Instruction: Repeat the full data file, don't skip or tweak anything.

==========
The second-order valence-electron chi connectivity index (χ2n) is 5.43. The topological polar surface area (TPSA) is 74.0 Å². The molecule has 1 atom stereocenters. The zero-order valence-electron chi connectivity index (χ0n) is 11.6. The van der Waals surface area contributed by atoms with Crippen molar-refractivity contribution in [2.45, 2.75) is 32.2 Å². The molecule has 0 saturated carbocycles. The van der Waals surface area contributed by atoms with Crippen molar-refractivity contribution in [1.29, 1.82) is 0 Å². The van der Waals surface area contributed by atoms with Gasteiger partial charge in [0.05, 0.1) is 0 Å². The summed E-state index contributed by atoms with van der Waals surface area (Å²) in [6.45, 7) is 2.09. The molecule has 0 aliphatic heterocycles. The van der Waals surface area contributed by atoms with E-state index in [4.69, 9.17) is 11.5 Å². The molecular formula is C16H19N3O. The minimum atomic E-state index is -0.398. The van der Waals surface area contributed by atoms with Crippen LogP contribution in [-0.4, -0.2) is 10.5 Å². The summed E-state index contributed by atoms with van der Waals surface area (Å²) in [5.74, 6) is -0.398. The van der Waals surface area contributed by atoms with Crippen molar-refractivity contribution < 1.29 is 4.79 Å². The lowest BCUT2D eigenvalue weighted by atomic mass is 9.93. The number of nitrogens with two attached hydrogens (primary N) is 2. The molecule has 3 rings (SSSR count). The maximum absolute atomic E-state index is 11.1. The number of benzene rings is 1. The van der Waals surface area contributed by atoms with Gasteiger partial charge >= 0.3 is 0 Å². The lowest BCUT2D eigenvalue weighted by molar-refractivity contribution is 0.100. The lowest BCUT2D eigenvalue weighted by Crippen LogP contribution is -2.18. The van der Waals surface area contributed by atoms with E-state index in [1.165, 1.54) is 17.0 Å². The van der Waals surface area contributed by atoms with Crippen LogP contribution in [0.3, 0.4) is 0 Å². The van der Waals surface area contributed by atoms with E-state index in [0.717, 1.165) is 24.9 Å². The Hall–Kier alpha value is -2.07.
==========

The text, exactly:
The second-order valence-electron chi connectivity index (χ2n) is 5.43. The topological polar surface area (TPSA) is 74.0 Å². The molecule has 1 atom stereocenters. The zero-order valence-electron chi connectivity index (χ0n) is 11.6. The van der Waals surface area contributed by atoms with Crippen molar-refractivity contribution in [2.45, 2.75) is 32.2 Å². The molecule has 0 saturated carbocycles. The van der Waals surface area contributed by atoms with Crippen molar-refractivity contribution in [1.29, 1.82) is 0 Å². The van der Waals surface area contributed by atoms with Gasteiger partial charge in [0.05, 0.1) is 0 Å². The summed E-state index contributed by atoms with van der Waals surface area (Å²) in [6.45, 7) is 2.09. The molecule has 0 aliphatic heterocycles. The van der Waals surface area contributed by atoms with E-state index in [4.69, 9.17) is 11.5 Å². The molecular formula is C16H19N3O. The minimum atomic E-state index is -0.398. The van der Waals surface area contributed by atoms with Crippen LogP contribution in [-0.4, -0.2) is 10.5 Å². The summed E-state index contributed by atoms with van der Waals surface area (Å²) in [5.74, 6) is -0.398. The van der Waals surface area contributed by atoms with Crippen molar-refractivity contribution < 1.29 is 4.79 Å². The lowest BCUT2D eigenvalue weighted by atomic mass is 9.93. The number of nitrogens with two attached hydrogens (primary N) is 2. The molecule has 3 rings (SSSR count). The maximum absolute atomic E-state index is 11.1. The number of benzene rings is 1. The van der Waals surface area contributed by atoms with Gasteiger partial charge >= 0.3 is 0 Å². The lowest BCUT2D eigenvalue weighted by molar-refractivity contribution is 0.100. The lowest BCUT2D eigenvalue weighted by Crippen LogP contribution is -2.18. The van der Waals surface area contributed by atoms with E-state index in [1.165, 1.54) is 17.0 Å². The van der Waals surface area contributed by atoms with Crippen LogP contribution in [0.3, 0.4) is 0 Å². The van der Waals surface area contributed by atoms with E-state index in [0.717, 1.165) is 24.9 Å². The Hall–Kier alpha value is -2.07.